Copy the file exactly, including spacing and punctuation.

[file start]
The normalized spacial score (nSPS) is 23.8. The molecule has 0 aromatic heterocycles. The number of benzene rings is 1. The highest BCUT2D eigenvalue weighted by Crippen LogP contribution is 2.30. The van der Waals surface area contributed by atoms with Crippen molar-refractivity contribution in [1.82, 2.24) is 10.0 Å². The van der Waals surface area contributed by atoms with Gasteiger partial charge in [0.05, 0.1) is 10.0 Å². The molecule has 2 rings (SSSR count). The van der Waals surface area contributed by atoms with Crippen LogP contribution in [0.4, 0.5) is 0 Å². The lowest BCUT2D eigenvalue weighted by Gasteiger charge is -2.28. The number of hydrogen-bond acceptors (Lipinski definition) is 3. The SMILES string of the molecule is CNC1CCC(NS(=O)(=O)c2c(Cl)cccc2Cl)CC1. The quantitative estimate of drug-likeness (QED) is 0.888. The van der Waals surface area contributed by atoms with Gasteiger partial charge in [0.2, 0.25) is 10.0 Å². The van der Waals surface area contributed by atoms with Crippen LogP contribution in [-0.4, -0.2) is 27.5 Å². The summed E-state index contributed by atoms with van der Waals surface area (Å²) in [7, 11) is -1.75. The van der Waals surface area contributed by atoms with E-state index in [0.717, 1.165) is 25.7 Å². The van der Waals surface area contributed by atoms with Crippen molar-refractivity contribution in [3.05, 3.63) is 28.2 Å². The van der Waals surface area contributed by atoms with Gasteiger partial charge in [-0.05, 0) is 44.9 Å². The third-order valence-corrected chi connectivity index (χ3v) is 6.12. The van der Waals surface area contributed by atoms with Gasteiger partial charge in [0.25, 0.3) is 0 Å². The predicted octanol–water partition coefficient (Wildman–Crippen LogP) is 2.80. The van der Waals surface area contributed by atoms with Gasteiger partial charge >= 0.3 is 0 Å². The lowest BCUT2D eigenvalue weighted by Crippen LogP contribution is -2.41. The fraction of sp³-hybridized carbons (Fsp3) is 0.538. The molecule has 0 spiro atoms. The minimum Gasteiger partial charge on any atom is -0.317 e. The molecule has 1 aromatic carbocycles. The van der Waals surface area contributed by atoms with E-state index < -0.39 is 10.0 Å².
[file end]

The normalized spacial score (nSPS) is 23.8. The molecule has 0 aromatic heterocycles. The number of benzene rings is 1. The highest BCUT2D eigenvalue weighted by Crippen LogP contribution is 2.30. The van der Waals surface area contributed by atoms with Crippen molar-refractivity contribution in [1.82, 2.24) is 10.0 Å². The van der Waals surface area contributed by atoms with Gasteiger partial charge in [0.05, 0.1) is 10.0 Å². The molecule has 2 rings (SSSR count). The van der Waals surface area contributed by atoms with Crippen LogP contribution in [0.4, 0.5) is 0 Å². The lowest BCUT2D eigenvalue weighted by Gasteiger charge is -2.28. The number of hydrogen-bond acceptors (Lipinski definition) is 3. The SMILES string of the molecule is CNC1CCC(NS(=O)(=O)c2c(Cl)cccc2Cl)CC1. The quantitative estimate of drug-likeness (QED) is 0.888. The van der Waals surface area contributed by atoms with Gasteiger partial charge in [0.2, 0.25) is 10.0 Å². The van der Waals surface area contributed by atoms with Crippen LogP contribution in [-0.4, -0.2) is 27.5 Å². The summed E-state index contributed by atoms with van der Waals surface area (Å²) in [7, 11) is -1.75. The van der Waals surface area contributed by atoms with E-state index in [0.717, 1.165) is 25.7 Å². The van der Waals surface area contributed by atoms with Crippen molar-refractivity contribution in [3.05, 3.63) is 28.2 Å². The van der Waals surface area contributed by atoms with Gasteiger partial charge in [-0.05, 0) is 44.9 Å². The third-order valence-corrected chi connectivity index (χ3v) is 6.12. The van der Waals surface area contributed by atoms with Gasteiger partial charge in [0.25, 0.3) is 0 Å². The predicted octanol–water partition coefficient (Wildman–Crippen LogP) is 2.80. The van der Waals surface area contributed by atoms with Gasteiger partial charge >= 0.3 is 0 Å². The lowest BCUT2D eigenvalue weighted by Crippen LogP contribution is -2.41. The fraction of sp³-hybridized carbons (Fsp3) is 0.538. The molecule has 0 spiro atoms. The minimum Gasteiger partial charge on any atom is -0.317 e. The molecule has 1 aromatic carbocycles. The van der Waals surface area contributed by atoms with E-state index < -0.39 is 10.0 Å².